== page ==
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Mammal Distribution in Nunavut: Inuit Harvest Data and COSEWIC’s Species at Risk Assessment Process

Karen A. Kowalchuk, University of Guelph
Richard G. Kuhn, University of Guelph

DOI: http://dx.doi.org/10.5751/ES-04893-170304

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Abstract

The Committee on the Status of Endangered Wildlife in Canada (COSEWIC) assesses risk potential for a species by evaluating the best available information from all knowledge sources including Aboriginal traditional knowledge (ATK). Effective application of ATK in this process has been challenging. Inuit knowledge (IK) of mammal distribution in Nunavut is reflected, in part, in the harvest spatial data from two comprehensive studies: the Use and Occupancy Mapping (UOM) Study conducted by the Nunavut Planning Commission (NPC) and the Nunavut Wildlife Harvest Study (WHS) conducted by the Nunavut Wildlife Management Board (NWMB). The geographic range values of extent of occurrence (EO) and area of occupancy (AO) were derived from the harvest data for a selected group of mammals and applied to Phase I of the COSEWIC assessment process. Values falling below threshold values can trigger a potential risk designation of either endangered (EN) or threatened (TH) for the species being assessed. The IK values and status designations were compared with available COSEWIC data. There was little congruency between the two sets of data. We conclude that there are major challenges within the risk assessment process and specifically the calculation of AO that contributed to the disparity in results. Nonetheless, this application illustrated that Inuit harvest data in Nunavut represents a unique and substantial source of ATK that should be used to enrich the knowledge base on arctic mammal distribution and enhance wildlife management and conservation planning.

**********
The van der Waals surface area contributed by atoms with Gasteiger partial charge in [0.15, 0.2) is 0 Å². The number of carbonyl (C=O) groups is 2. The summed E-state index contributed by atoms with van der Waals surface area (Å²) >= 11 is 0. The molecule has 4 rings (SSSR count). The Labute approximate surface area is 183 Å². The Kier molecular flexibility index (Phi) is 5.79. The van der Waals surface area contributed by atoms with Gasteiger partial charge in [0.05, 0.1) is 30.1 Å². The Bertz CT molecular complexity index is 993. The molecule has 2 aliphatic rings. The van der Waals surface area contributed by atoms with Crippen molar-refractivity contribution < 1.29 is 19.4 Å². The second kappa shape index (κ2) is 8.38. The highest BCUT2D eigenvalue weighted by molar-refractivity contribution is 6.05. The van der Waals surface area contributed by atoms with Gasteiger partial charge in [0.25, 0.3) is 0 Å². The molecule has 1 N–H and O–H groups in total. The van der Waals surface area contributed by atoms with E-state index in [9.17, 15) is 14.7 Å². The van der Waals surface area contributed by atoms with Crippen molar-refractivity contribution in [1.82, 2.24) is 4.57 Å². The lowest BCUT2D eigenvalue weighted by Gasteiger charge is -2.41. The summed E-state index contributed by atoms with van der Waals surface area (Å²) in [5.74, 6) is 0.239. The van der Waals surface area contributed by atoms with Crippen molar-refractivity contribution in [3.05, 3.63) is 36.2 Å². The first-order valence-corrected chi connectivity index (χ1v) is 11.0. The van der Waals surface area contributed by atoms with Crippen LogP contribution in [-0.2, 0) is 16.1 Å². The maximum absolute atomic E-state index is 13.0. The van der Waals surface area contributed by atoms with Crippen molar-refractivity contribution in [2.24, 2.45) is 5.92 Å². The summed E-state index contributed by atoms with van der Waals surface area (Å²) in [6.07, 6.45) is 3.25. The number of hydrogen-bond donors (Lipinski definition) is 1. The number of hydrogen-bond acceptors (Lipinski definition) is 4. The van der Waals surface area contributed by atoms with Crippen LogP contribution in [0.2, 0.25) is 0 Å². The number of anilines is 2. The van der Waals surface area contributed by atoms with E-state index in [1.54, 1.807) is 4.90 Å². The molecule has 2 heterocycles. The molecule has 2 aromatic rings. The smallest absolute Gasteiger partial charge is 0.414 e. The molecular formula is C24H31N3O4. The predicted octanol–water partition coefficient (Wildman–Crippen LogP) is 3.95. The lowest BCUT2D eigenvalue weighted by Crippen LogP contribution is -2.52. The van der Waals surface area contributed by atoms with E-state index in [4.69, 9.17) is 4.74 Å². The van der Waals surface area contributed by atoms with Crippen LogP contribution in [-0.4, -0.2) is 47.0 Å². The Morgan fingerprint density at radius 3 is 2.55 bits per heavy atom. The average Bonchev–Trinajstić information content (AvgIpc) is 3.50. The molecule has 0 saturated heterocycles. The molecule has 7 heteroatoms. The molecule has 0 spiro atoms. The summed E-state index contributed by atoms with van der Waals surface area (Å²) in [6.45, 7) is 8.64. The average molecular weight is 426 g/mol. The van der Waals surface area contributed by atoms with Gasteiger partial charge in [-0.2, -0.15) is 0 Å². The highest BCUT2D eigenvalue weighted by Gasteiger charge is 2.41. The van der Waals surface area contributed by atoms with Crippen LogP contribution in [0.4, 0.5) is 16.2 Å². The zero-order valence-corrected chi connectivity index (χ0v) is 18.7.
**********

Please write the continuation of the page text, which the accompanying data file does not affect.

Key words

Aboriginal traditional knowledge, arctic wildlife, area of occupancy, ATK, Committee on the Status of Endangered Wildlife in Canada, COSEWIC, extent of occurrence, geographic distribution, harvest data, Inuit knowledge, Nunavut, species at risk
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Ecology and Society. ISSN: 1708-3087